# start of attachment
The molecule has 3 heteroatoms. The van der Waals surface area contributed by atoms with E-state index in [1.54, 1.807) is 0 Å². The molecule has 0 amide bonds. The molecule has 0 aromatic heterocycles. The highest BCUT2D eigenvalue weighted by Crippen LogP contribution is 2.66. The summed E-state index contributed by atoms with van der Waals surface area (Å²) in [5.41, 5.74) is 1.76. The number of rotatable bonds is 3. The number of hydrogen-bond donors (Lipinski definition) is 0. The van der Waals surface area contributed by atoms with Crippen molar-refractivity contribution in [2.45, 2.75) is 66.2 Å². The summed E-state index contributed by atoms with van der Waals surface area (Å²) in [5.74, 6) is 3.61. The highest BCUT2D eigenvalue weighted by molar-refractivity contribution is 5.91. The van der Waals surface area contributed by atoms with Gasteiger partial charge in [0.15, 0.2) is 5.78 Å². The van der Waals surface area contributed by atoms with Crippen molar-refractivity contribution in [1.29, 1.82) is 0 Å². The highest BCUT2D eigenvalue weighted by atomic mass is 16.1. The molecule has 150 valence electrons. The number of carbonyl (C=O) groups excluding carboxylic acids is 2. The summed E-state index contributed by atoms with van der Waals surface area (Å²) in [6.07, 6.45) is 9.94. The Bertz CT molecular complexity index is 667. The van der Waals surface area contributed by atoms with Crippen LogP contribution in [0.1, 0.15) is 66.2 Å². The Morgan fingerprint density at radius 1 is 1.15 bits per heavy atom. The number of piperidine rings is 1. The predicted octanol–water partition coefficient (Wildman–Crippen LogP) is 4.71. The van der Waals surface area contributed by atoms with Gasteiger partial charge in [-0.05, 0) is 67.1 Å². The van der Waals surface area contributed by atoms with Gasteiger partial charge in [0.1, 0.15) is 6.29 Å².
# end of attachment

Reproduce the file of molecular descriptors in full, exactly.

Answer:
The molecule has 3 heteroatoms. The van der Waals surface area contributed by atoms with E-state index in [1.54, 1.807) is 0 Å². The molecule has 0 amide bonds. The molecule has 0 aromatic heterocycles. The highest BCUT2D eigenvalue weighted by Crippen LogP contribution is 2.66. The summed E-state index contributed by atoms with van der Waals surface area (Å²) in [5.41, 5.74) is 1.76. The number of rotatable bonds is 3. The number of hydrogen-bond donors (Lipinski definition) is 0. The van der Waals surface area contributed by atoms with Crippen molar-refractivity contribution in [2.45, 2.75) is 66.2 Å². The summed E-state index contributed by atoms with van der Waals surface area (Å²) in [5.74, 6) is 3.61. The highest BCUT2D eigenvalue weighted by molar-refractivity contribution is 5.91. The van der Waals surface area contributed by atoms with Gasteiger partial charge in [0.15, 0.2) is 5.78 Å². The van der Waals surface area contributed by atoms with Crippen molar-refractivity contribution in [1.29, 1.82) is 0 Å². The highest BCUT2D eigenvalue weighted by atomic mass is 16.1. The molecule has 150 valence electrons. The number of carbonyl (C=O) groups excluding carboxylic acids is 2. The summed E-state index contributed by atoms with van der Waals surface area (Å²) in [6.07, 6.45) is 9.94. The Bertz CT molecular complexity index is 667. The van der Waals surface area contributed by atoms with Crippen LogP contribution in [0.1, 0.15) is 66.2 Å². The Morgan fingerprint density at radius 1 is 1.15 bits per heavy atom. The number of piperidine rings is 1. The predicted octanol–water partition coefficient (Wildman–Crippen LogP) is 4.71. The van der Waals surface area contributed by atoms with Gasteiger partial charge in [-0.05, 0) is 67.1 Å². The van der Waals surface area contributed by atoms with Gasteiger partial charge in [0.1, 0.15) is 6.29 Å².